How to fix a culture of busyness:
In a culture of busyness, there is a constant state of urgency. The implicit assumption is that high levels of activity equate to high productivity.
Busyness itself becomes a status symbol – something to be admired – which leads to stress, burnout and high employee turnover.
For those who stay, the continuous pressure to appear busy and meet unrealistic expectations is likely to have a negative impact on their wellbeing, reducing individual and team performance.
Why do we admire busyness?
Cultures of busyness are easy to establish and tend to go largely unchallenged. Why? There are a couple of psychological effects at work.
One is effort justification. Effort can bias our perceptions. When we invest significant effort to achieve something, we attach a higher value to it, in order to justify our efforts. So, if we’re pedalling hard to make it through our inbox and stay afloat, it must be worth it, right?
Another is idleness aversion. Many people are afraid of being idle – or being seen to be idle.
Whilst managers feared that people might slack off when working from home in the early months of the Covid-19 pandemic, the opposite was true.
Our research demonstrated that productivity increased. However, engagement decreased.
Whatever came from ‘more doing’, it wasn’t necessarily achievements that brought positive outcomes or cemented the relationship between individuals and organisations.
Where’s the harm in busyness?
A culture of busyness presents a number of problems which can diminish individual and team effectiveness, leading to poor organisational culture, stress and burnout.
Over time, this spells problems for the company’s bottom line, as ineffective working practices, extended leaves of absence and high employee turnover take their toll.
In this article, we explore seven problems with busyness culture, and how to fix them.
1. Busyness cultures reward activity instead of outputs
John Wooden said, “Never mistake activity for achievement.”
If we focus on rewarding effort without considering end goals, we will end up with a workforce that works longer hours, producing fewer results of value to the organisation.
On the other hand, if we only reward outputs, there is a risk of stifling innovation in favour of productivity.
We need a balanced approach which promotes not only individual activity, but the quality and positive impact of the work for the team and organisation as a whole.
Understanding the Belbin Team Roles present in a team can help with this.
A strong Implementer is likely to focus on efficiency and productivity, emphasising the importance of task above all else. Someone with Plant strengths, on the other hand, needs to be given space to fail (and learn from failed attempts) as part of the creative process.
The Team Role Circle gives an ‘at-a-glance’ view of strengths present within the team, so that leaders can more easily assess how work, engagement and rewards might differ from one person to the next.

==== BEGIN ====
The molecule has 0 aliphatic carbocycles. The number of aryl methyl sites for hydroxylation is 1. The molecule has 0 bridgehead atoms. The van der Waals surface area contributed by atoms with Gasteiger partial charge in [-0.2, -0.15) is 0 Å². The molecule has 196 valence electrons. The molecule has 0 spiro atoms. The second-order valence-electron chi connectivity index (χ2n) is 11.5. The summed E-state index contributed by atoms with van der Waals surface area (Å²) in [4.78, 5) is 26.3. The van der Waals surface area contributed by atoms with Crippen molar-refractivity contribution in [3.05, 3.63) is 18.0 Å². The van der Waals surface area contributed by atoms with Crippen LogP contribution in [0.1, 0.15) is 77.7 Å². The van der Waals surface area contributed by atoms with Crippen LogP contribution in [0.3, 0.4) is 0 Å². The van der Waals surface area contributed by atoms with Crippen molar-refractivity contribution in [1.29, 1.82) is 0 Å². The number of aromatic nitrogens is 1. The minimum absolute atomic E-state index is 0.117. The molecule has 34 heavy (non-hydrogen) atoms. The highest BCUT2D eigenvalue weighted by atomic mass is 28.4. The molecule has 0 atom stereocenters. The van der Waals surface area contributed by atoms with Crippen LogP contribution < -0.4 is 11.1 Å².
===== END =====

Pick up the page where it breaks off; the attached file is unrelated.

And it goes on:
2. Busyness and presenteeism often go hand in hand
Attach value to being busy and reward time spent in the chair. Take away trust. The result?
A presentee culture where people equate working long hours to working effectively. Or feel that they need to be seen to be doing so in order to be rewarded or valued.
According to research by instant messenger, Slack, 30% of a UK employee’s average day is spent on performative work that doesn’t contribute to broader objectives and is done purely to appear productive.
In the same study, 37% of UK desk workers said their productivity was measured on visibility in the office or online.
In a hybrid team, this might mean that employees feel the need to be available without breaks or outside working hours. It could mean that they centre communication around justifying and explaining normal absences from the screen, rather than expending energy on their work.
Wherever employees are working, this kind of environment is not sustainable. Over time, stress and the likelihood of burnout increase, while engagement suffers.
Belbin can help to open up conversations around the optimum atmosphere for an individual. The 'Work Environment Section' of the 'Placement Suggestions' page of the Belbin Individual Report gives advice on whether someone needs structure of free rein, planned tasks or general responsibilities.
3. A lack of role clarity hinders effective collaboration
In a culture of busyness, team members are likely to be focused on firefighting and managing their own workload, rather than lifting their heads to consider the bigger picture.
This can lead to a lack of role clarity and overlap in responsibilities, which in turn causes confusion and inefficiency.
The Belbin Team Report is produced by collating Belbin Team Role data for the team as a whole.
The 'Potential Contributions' page offers suggestions as to who might perform each kind of work.